It’s a common problem during growing season, snails and slugs nibbling at the leaves of the green shoots of spring.
It usually leads to the mollusks finding themselves garden enemy number one and all kinds of measures taken to kill them off.
But now Scientists from two English universities have discovered a solution that is less harmful for the shelled sliders.
Research shows that bowling the snail a cricket-pitch length from any prized plants will prevent the snails from returning for a second helping.
Research in the past has shown that snails will often return to where they were found if they are moved five metres away. The rate of return decreases as the distance increases, with 20 metres seeming to be the limit of the snail’s range.
The scientists say that gardeners could avoid using deadly methods and instead better protect their plants using "a stronger throwing arm or mechanically-assisted lobbing."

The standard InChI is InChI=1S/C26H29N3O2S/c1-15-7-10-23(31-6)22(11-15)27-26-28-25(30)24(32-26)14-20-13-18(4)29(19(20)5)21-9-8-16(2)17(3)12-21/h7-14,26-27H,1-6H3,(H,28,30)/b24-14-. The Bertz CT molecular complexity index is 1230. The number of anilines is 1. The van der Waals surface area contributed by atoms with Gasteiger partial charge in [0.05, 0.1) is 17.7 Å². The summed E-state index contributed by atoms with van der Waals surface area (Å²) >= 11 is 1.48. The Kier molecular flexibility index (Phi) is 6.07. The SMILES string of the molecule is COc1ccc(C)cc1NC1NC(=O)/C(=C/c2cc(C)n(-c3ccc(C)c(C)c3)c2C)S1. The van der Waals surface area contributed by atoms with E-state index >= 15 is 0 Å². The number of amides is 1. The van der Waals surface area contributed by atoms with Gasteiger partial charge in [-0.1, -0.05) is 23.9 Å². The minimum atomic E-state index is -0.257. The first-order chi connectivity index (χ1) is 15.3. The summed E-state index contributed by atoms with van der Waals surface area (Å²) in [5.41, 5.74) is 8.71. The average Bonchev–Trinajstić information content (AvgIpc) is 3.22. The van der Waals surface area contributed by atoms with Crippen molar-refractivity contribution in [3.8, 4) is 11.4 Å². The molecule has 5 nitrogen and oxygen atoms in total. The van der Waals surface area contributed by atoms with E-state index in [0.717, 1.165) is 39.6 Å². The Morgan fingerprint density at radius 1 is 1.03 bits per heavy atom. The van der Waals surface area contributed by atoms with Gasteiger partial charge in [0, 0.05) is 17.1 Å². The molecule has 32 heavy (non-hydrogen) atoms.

Professor David Dunstan of Queen Mary University in London said, “Gardeners should be setting out to minimise the damage done by snails, which our results showed could be quickly achieved by simply removing the snails over 20 metres away.
“A recent poll by the Royal Horticultural Society showed that one in five gardeners in the UK have thrown snails into their neighbours' gardens.
“Whilst our study shows that this may be more beneficial than actually killing them, we believe the gardening community would benefit as a whole by removing the snails to a convenient wasteland rather than passing the burden onto their neighbours.”
Dr Dave Hodgson from the University of Exeter and Professor David Dunstan of Queen Mary University in London independently carried out research into snails’ journey habits.
Dr Hodgson began his work in 2010 with amateur scientist Ruth Brookes. The pair discovering that snails had a homing instinct.
Prof Dunstan began with his research in 2001. He conducted an experiment in which snails found in a small suburban garden were marked and thrown five metres over a brick wall and into wasteland.
Each time they returned they were given another mark on their shell and chucked back into the wasteland.
Plants such as hostas, a favourite of snails, thrived under the experiment, suggesting it was kept the number of snails down.
The study found that virtually none of the snails that were taken further away returned to the garden.